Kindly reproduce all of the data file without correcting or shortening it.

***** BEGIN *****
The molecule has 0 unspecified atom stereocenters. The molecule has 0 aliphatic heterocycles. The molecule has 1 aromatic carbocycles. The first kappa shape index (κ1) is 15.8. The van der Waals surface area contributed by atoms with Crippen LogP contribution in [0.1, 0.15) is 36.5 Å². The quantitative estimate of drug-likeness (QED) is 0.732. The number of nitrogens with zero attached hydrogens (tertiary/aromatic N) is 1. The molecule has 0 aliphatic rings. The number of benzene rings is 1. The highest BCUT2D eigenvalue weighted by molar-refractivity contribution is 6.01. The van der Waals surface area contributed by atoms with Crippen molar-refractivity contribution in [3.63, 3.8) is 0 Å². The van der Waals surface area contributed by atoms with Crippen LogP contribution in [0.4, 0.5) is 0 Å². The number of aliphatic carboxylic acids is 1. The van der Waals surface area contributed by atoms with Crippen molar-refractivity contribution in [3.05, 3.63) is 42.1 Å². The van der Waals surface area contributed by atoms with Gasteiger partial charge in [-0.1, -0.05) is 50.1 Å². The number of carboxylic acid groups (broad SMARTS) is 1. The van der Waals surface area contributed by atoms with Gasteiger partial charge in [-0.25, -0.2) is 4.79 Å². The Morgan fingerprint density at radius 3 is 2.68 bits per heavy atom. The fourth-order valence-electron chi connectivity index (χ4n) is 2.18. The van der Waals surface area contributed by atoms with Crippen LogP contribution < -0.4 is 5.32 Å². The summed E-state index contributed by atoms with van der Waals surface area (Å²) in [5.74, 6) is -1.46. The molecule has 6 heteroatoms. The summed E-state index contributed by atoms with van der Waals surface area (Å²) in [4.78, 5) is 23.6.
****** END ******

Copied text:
The molecule has 0 unspecified atom stereocenters. The molecule has 0 aliphatic heterocycles. The molecule has 1 aromatic carbocycles. The first kappa shape index (κ1) is 15.8. The van der Waals surface area contributed by atoms with Crippen LogP contribution in [0.1, 0.15) is 36.5 Å². The quantitative estimate of drug-likeness (QED) is 0.732. The number of nitrogens with zero attached hydrogens (tertiary/aromatic N) is 1. The molecule has 0 aliphatic rings. The number of benzene rings is 1. The highest BCUT2D eigenvalue weighted by molar-refractivity contribution is 6.01. The van der Waals surface area contributed by atoms with Crippen molar-refractivity contribution in [3.63, 3.8) is 0 Å². The van der Waals surface area contributed by atoms with Crippen LogP contribution in [0.4, 0.5) is 0 Å². The number of aliphatic carboxylic acids is 1. The van der Waals surface area contributed by atoms with Crippen molar-refractivity contribution in [3.05, 3.63) is 42.1 Å². The van der Waals surface area contributed by atoms with Gasteiger partial charge in [-0.1, -0.05) is 50.1 Å². The number of carboxylic acid groups (broad SMARTS) is 1. The van der Waals surface area contributed by atoms with Gasteiger partial charge in [-0.25, -0.2) is 4.79 Å². The Morgan fingerprint density at radius 3 is 2.68 bits per heavy atom. The fourth-order valence-electron chi connectivity index (χ4n) is 2.18. The van der Waals surface area contributed by atoms with Crippen LogP contribution < -0.4 is 5.32 Å². The summed E-state index contributed by atoms with van der Waals surface area (Å²) in [5.74, 6) is -1.46. The molecule has 6 heteroatoms. The summed E-state index contributed by atoms with van der Waals surface area (Å²) in [4.78, 5) is 23.6.